reply to post by earthdude
Everyone is going to have a different answer for it, however, I've been to Korea a few times and have learned a thing or two while there.
First, the attack on the South Korean island is very uncharacteristic of North Korea. Most of their targets in the past have been military in nature.
To understand why, you would probably have to see the DMZ, and it would be a good idea to watch this 14-segment documentary (yeah, 14 segments is a
bit ridiculous, I know). www.youtube.com...
North Korea is brought up under the teachings that the rest of the world is jealous of Korea and its bounty. Under these teachings - the rest of the
world would invade at the drop of a hat, were it not for the military might and excellent leadership of her people's leaders. The South Koreans are
seen as their family that has been corrupted by the rest of the world, and that it is one day the destiny of North Korea to re-unite the peninsula
under the purity of North Korea.
Exactly how many people believe all of that by time they reach adulthood is anyone's guess.
In any case - both sides have avoided even military casualties until recent. Several years ago, there was an exchange of fire between two ships, and
a few North Koreans were killed in the incident. The South felt so bad about the killing of people they still feel as family that a monument was
Here' the important bit of what I have to say:
While some people will classify North Korea's shelling of that island as a retaliation to live-fire exercises being carried out by South Korea, the
simple problem with this logic is that the 'retaliation' occurred hours later, and targeted a completely unrelated area inhabited largely by
North Korea incurred no damage and was never once threatened or would have appeared threatened. Typical response to an artillery
strike is what is known as counter-battery fire - the rounds fired are tracked through 3d space by radars and their point of origin computed with a
high degree of accuracy, and available batteries fire upon this location. Even if North Korea completely lacks functioning systems of this nature,
these exercises done by South Korea are nothing new and generally take place in the same area time and time again, at regular intervals.
This would lead me to believe that North Korea's strike was not in retaliation to exercises conducted by the South, but intended to correspond to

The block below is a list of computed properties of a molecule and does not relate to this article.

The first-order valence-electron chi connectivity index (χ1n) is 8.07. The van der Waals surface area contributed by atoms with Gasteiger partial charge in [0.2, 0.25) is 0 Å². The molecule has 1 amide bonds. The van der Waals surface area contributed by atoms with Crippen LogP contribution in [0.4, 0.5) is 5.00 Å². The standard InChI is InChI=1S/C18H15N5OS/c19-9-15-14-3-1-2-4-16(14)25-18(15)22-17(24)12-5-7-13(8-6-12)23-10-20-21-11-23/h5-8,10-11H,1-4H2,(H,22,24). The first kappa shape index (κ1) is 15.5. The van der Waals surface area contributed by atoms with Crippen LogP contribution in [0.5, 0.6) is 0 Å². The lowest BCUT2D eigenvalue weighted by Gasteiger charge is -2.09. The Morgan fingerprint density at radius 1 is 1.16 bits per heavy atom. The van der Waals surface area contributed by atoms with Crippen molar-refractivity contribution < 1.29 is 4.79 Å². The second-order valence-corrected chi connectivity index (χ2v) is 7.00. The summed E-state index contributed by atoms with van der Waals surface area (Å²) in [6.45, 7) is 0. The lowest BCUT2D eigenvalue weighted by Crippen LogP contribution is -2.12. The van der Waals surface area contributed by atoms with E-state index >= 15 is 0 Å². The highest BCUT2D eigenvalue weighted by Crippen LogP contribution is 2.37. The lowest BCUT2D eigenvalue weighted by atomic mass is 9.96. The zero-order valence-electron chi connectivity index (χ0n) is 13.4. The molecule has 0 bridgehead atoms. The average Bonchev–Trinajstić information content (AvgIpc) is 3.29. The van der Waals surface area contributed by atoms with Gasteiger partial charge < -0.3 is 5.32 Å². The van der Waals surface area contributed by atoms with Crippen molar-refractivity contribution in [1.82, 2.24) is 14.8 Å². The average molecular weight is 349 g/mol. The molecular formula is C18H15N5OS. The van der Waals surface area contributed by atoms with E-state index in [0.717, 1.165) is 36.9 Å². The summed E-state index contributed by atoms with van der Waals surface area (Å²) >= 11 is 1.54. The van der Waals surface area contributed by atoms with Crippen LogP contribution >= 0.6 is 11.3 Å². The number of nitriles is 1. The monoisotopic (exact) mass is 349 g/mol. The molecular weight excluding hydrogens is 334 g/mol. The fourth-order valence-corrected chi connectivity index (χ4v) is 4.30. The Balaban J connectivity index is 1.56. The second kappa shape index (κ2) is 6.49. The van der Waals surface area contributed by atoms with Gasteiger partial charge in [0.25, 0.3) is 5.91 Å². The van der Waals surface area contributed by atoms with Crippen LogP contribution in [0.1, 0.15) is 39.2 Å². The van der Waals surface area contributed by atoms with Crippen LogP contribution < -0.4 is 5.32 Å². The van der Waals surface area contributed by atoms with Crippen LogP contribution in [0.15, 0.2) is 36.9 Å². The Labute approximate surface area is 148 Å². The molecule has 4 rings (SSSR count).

those exercises in an attempt to portray the South Koreans as antagonistic.
That is classic North Korean M.O. - make some noise, blow some stuff up, get free stuff from six-party talks.
There are, however, some considerable differences this time around. Civilians were killed. A populated area was attacked as opposed to a military
target (such as a ship - most of the skirmishes between the two nations have happened on the seas). This is very new, and very different.
This radical departure from the average antics to come from North Korea coincides with a change of command on the horizon for Korea, with the third
son of Kim Jong Il to be officially handed the reigns. While 28 years old, he is being branded as 30 years old in the North Korean media - a sign
that he is being groomed to appear powerful and capable of leading the nation, and potentially an indication of what kind of actions we can see him
taking. He is very likely to take a very strong and abrupt stance on things, and being young - be idealistic to the point of irrationality.
It is possible that he does, indeed, want to initiate a war in the hope of unifying Korea before his father passes away (a dream the present 'Great
Leader' had, but never realized, with regards to his father - perhaps because he realized the insanity involved in making the attempt).
Until recently, the leader of North Korea seemed content to be lauded as a deity and have his pick of grade-school girls. There is something to be
said for a dictator being content to be god of his little corner of the world and not have much ambition. However, it appears the successor is far
less content with that lifestyle and could destabilize the region.
As for why they would order that island attacked? There could be any number of reasons - it was less damaging than if North Korea struck at, say,
Seoul, and was somewhat less likely to garner a military response from South Korea by comparison to an attack on the mainland.
It could also have been meant to trigger a full retaliation and make the North look like the victims to those who would back it ("we only fired a
hundred rounds at this island and killed a few people - they responded with twice as many on our mainland and we had no choice but to retaliate.")
It's really difficult to logically deduce the full reasoning of a North Korean dictator. I can say, though, that whatever the exact reasons are, they
are almost certainly linked with the succession of power and the strike was intended to coincide with both the artillery exercises done by South Korea
and the present Naval exercises. That is classic North Korean "rattle the saber during the exercises and act like the rest of the world is picking on
The choice to shell the island as opposed to the open ocean or something similar to what they have done in the past is likely related to the
succession of power as well - but, exactly why is something that we will probably never know for certain.
edit on 1-12-2010 by Aim64C because:
Added link to documentary series that was missing.